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Khalid Al Ameri: Arab youth: the return of individualism
January 05, 2016
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The European Renaissance, which took place between the 14th and 17th centuries, is highly credited with being the starting point of individualism where one celebrating their uniqueness became popular. Advances were made in the fields of arts and science, work became more intimate and personalised, even personal branding through autobiographies and self-portraits (in modern day terms the “Selfie”) became mainstream.

Artists like Michelangelo and Leonardo Da Vinci reached their artistic heights, Christopher Columbus discovered the “New World”, and the development of the “scientific method” based on historical data and math allowed scientists such as Galileo and Copernicus to make great advances in the fields of astronomy and physics.

All this to say that the renaissance paved the way for an individual to shape and build their own identity outside the walls of cultural norms, it allowed people to express themselves in ways they felt comfortable regardless of whether or not society deemed it acceptable, it allowed people to be who they wanted to be and become who they wanted to become.

Fast-forward to 2016 and it certainly feels that the Arab youth are in the middle of creating their own modern day renaissance somewhat similar to that of what started in the 14th century. Sure the playing fields are different, the tools and technology at our fingertips is far more advanced, society’s personalities and priorities have changed dramatically, but the search for individuality amongst Arab youth is as alive as it has ever been.

Social media played a vital part in the start of the “Arab Youth Renaissance” as it gave them a platform to share their thoughts and personalities, it created a world where people could share, for better or for worse, exactly what they were thinking, it also provided opportunities for the creatives and entrepreneurs to completely skip big corporations to share their services or products. Social media celebrities have also shown that it’s possible to monetise, gain region-wide recognition and create a career out of work which is considered non-traditional.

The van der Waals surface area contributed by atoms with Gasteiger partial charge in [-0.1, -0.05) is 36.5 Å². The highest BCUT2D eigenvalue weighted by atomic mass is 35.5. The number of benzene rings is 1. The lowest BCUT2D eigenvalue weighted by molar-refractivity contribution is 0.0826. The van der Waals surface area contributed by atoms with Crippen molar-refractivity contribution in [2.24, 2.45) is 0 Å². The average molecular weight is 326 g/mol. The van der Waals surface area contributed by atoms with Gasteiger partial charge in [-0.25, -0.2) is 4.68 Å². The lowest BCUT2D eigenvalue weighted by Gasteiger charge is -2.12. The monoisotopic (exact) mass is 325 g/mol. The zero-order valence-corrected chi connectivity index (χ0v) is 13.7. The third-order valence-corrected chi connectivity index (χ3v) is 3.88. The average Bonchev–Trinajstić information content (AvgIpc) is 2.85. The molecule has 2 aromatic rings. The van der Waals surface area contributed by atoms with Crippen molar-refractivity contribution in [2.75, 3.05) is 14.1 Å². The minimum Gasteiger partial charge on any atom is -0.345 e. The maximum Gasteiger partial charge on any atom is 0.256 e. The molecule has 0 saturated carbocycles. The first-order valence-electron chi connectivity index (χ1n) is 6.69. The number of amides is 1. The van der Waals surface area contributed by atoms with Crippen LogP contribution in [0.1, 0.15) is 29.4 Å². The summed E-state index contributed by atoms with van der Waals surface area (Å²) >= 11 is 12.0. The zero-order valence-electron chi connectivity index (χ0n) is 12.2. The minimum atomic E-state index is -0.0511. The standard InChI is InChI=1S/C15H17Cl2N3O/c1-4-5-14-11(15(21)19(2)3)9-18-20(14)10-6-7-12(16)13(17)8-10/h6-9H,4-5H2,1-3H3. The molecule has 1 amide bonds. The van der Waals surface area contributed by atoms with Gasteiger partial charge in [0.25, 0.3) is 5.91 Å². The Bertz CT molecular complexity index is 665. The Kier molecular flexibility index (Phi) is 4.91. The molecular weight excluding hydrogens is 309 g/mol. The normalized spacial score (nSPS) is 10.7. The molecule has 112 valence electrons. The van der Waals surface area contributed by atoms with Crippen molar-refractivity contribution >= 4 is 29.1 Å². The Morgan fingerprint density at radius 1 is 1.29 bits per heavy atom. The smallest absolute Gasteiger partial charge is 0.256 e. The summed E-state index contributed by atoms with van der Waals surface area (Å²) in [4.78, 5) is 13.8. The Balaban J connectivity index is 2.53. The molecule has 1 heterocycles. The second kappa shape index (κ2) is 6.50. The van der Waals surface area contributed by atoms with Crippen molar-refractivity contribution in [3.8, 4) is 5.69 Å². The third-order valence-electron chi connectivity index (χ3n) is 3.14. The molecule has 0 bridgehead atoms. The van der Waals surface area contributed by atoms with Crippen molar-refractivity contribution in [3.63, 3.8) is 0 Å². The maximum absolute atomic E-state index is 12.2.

On the other side of the renaissance we are seeing companies and entities failing to adapt to the shifting personalities of our youth. The issue is that the youth no longer want just a steady salary or a job that locks them up in a cubicle for 9 hours a day. They want to express themselves through their work, they want flexibility to create and take chances, they want to do work that has an impact on their lives and the lives of others, and they want meaning.

We are starting to see a growing number of students hesitant to jump straight into the job market out of fear of becoming a number in a system, the growth of government backed initiatives such as the Khalifa Fund and Dubai SME in parallel to the shift in youth personalities is making entrepreneurship more attractive than ever. Locally, I have noticed a rise in sabbaticals amongst young Emirati workers, a sabbatical is a type of long leave of absence people take from their jobs, usually about a year, to either travel or simply try something new. This was unheard of as recently as a few years back probably because employees didn’t even know such a leave of absence from work existed.

The current corporate leaders and organisations who are worried about such strong changes amongst youth should be, our youth are going to be harder to hire, harder to retain, and less willing to conform to outdated practices and policies. However, leaders and organisations who are excited about this new energy amongst Arab youth should be, they will start to see impact driven employees who are not just in it for the money, they will start to see creativity and innovation built into their work, and similar to what happened in the renaissance of the 14th century they will start to see advances in fields and industries across the region.

I remember conducting a survey during University where I asked the youth on social media what their biggest worry for their future was. I got common responses such as safety and security of the region, finding a job, or weird ones such as not having a Starbucks close to their home. The one worry that came up most regardless of gender, age, or demographic was not knowing what they were put on this earth to do, but I think now they are starting to figure it out, because now they are more concerned about how they feel about themselves and their work, rather than what others think of it.

 
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The author is a columnist on education and youth development.
 

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